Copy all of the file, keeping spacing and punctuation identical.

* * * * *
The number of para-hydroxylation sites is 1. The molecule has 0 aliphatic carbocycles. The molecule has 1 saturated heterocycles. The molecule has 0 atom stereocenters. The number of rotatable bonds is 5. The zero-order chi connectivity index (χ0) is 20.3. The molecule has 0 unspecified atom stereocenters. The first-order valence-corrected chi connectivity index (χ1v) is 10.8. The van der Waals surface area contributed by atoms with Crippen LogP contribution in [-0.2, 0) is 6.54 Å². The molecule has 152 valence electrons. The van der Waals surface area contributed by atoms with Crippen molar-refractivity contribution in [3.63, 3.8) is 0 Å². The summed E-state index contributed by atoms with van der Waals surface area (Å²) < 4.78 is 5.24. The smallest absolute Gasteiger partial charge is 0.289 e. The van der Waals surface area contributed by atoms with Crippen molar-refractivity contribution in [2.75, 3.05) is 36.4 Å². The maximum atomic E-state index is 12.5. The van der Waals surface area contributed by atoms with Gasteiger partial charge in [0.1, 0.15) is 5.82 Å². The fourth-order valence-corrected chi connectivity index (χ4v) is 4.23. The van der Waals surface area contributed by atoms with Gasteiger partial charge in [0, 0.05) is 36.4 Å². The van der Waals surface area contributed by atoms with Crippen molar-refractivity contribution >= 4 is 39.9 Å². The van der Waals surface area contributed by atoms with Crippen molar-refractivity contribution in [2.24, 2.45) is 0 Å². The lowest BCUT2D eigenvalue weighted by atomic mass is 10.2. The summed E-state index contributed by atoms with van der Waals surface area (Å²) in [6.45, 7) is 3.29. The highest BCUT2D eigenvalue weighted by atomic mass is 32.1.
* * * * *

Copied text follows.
The number of para-hydroxylation sites is 1. The molecule has 0 aliphatic carbocycles. The molecule has 1 saturated heterocycles. The molecule has 0 atom stereocenters. The number of rotatable bonds is 5. The zero-order chi connectivity index (χ0) is 20.3. The molecule has 0 unspecified atom stereocenters. The first-order valence-corrected chi connectivity index (χ1v) is 10.8. The van der Waals surface area contributed by atoms with Crippen LogP contribution in [-0.2, 0) is 6.54 Å². The molecule has 152 valence electrons. The van der Waals surface area contributed by atoms with Crippen molar-refractivity contribution in [3.63, 3.8) is 0 Å². The summed E-state index contributed by atoms with van der Waals surface area (Å²) < 4.78 is 5.24. The smallest absolute Gasteiger partial charge is 0.289 e. The van der Waals surface area contributed by atoms with Crippen molar-refractivity contribution in [2.75, 3.05) is 36.4 Å². The maximum atomic E-state index is 12.5. The van der Waals surface area contributed by atoms with Gasteiger partial charge in [0.1, 0.15) is 5.82 Å². The fourth-order valence-corrected chi connectivity index (χ4v) is 4.23. The van der Waals surface area contributed by atoms with Gasteiger partial charge in [0, 0.05) is 36.4 Å². The van der Waals surface area contributed by atoms with Crippen molar-refractivity contribution >= 4 is 39.9 Å². The van der Waals surface area contributed by atoms with Crippen molar-refractivity contribution in [2.24, 2.45) is 0 Å². The lowest BCUT2D eigenvalue weighted by atomic mass is 10.2. The summed E-state index contributed by atoms with van der Waals surface area (Å²) in [6.45, 7) is 3.29. The highest BCUT2D eigenvalue weighted by atomic mass is 32.1.